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Budgeting

Nov 16, 2023

How to build a holiday budget and stick to it

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Wintertime brings a host of holidays and celebrations, with gift exchanges, holiday meals, and festive gatherings to mark the end of another year. But the merrymaking also comes with the reality of extra costs. In 2023, average holiday spending is estimated to be $1,530 per household for gifts, travel, and entertainment. Without a budget for these expenses, the holiday season can put a strain on your finances, and even lead you into credit card debt. But with a bit of careful planning for holiday expenses, you can craft a holiday budget that ensures you savor the season’s delights without stressing over money.

In this article, we’ll cover:

Benefits of holiday budgeting

No matter what traditions you observe, extra expenses can quickly mount during the holiday season. Creating a budget can help ensure you have money to spend on festivities, start the new year in a solid financial position, and keep stress from souring your celebrations. 

  • Ensure your expenses are covered: A holiday budget safeguards the money you need for your regular living expenses and bills, preventing you from unintentionally spending it on holiday extras. 
  • Protect your savings and investments: By allocating funds specifically for holiday spending, you can avoid the temptation to dip into your savings or disrupt your investment plans. 
  • Avoid going into credit card debt: With a budget, you’re less likely to rely on credit cards which can leave you with high-interest debt lingering long after the holiday season ends.
  • Reduce stress: Knowing you have a plan for your holiday spending can lift a weight off your shoulders. A budget removes the guesswork and lets you enjoy the holidays without the nagging worry of overspending.

How to make a holiday budget in 3 steps

The goal of a holiday budget is to allocate a percentage of your income and savings to holiday spending while maintaining enough money for your other financial commitments. If you already have a budget, now’s the time to work holiday expenses into your plans. Be sure to integrate specific line items for things like gifts, travel, and entertainment into your existing budget. 

And if you haven’t yet established a monthly budget, the holidays are an opportune time to start. Making a holiday budget may help you start a long-term budgeting habit. 

1. Define your holiday spending categories

The holidays can bring a wide array of expenses unique to each person’s traditions; without a detailed plan, it’s all too easy to overlook certain costs. To know exactly what you should budget for your holidays, first, determine what your typical holiday spending looks like based on previous years. Then think about what you’re planning to do this year and make a list of all your anticipated expenses.   

A reasonable budget for the holidays depends on the traditions you observe and what’s important to you. Consider planning for these common seasonal purchases:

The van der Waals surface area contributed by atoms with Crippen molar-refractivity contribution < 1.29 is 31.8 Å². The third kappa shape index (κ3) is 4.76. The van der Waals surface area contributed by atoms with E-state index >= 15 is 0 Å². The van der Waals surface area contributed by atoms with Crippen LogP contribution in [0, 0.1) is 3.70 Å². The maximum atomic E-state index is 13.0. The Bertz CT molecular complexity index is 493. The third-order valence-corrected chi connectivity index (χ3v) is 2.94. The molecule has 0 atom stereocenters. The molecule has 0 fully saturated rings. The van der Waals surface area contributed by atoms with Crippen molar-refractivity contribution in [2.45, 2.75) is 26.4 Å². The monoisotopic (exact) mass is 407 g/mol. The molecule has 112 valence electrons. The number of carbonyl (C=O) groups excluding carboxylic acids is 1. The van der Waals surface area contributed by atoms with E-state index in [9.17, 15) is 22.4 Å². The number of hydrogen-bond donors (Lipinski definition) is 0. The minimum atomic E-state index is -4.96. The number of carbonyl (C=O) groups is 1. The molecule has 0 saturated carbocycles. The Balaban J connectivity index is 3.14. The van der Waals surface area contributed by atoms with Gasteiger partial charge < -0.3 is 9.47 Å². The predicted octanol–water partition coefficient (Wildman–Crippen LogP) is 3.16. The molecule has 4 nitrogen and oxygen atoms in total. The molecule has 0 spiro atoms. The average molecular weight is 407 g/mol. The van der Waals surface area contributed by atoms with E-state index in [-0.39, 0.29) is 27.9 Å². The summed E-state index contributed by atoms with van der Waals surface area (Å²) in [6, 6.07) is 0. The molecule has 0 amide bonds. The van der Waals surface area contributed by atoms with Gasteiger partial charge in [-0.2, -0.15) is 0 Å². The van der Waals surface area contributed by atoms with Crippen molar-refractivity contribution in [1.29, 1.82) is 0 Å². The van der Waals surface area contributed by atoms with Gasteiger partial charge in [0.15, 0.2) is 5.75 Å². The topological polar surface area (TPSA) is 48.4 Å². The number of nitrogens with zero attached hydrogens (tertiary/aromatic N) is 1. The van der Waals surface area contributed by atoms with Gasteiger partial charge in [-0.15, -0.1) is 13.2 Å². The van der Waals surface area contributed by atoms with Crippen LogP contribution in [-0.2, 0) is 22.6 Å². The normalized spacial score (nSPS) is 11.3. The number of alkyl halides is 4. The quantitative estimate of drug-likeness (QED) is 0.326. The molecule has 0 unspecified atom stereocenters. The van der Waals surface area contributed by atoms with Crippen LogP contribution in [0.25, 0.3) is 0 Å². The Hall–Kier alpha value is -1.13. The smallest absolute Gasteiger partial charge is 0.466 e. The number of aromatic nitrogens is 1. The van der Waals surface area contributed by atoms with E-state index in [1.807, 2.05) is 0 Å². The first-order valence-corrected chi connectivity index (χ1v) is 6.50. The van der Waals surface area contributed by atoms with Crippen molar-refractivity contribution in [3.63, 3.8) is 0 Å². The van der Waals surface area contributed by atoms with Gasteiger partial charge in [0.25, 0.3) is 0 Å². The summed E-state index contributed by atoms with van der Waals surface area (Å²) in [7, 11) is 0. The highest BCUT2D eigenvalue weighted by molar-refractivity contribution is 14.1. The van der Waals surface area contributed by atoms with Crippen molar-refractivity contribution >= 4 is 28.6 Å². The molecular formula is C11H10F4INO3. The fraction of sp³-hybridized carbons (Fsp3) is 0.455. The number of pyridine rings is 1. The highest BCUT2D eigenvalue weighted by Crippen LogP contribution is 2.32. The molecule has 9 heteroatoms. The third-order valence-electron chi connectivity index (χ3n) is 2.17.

• Holiday gifts: Think of everyone on your gift list, as well as presents you’ll buy for things like office gift exchanges or Secret Santa gifts if you celebrate Christmas.
  • Greeting cards: Be sure to consider the cost of both cards and postage if you’re mailing holiday greetings.
  • Dining and groceries: Include the costs of dining out as well as money for extra groceries if you’re hosting gatherings. 
  • Entertainment and activities: Check the cost of tickets and entry fees for the events you plan to attend this season. 
  • Decorations and attire: Remember to include expenses for replacing worn-out decorations, as well as special clothing you may need for a holiday party.
  • Holiday travel: If travel is on your agenda, plan for the cost of tickets and accommodations, and remember additional expenses like travel insurance and pet care while you’re away.
  • Charitable donations and tips: Giving back is an important part of the holiday spirit for many people, so budget for donations you want to make and tips for service workers. 

2. Fund your holiday budget

Once you’ve identified the various expenses that the holiday season entails, the next step is to determine how much you’ll need for each and ensure you have the funds set aside. 

  • Determine spending limits for each category: Look back at last year’s spending to help gauge what you might need this year. This historical insight can serve as a baseline for setting spending limits for each category of your holiday budget.
  • Reduce your expenses: To free up funds for your holiday spending, look for ways to save money on other expenses. You might want to make temporary sacrifices in some areas to make room for holiday purchases. 
  • Tap into extra money: If you receive any extra income during the holiday season, such as a bonus from work, you could use it to bolster your holiday budget. You may also want to look for additional sources of money, like old gift cards that still have a balance or picking up a short-term side gig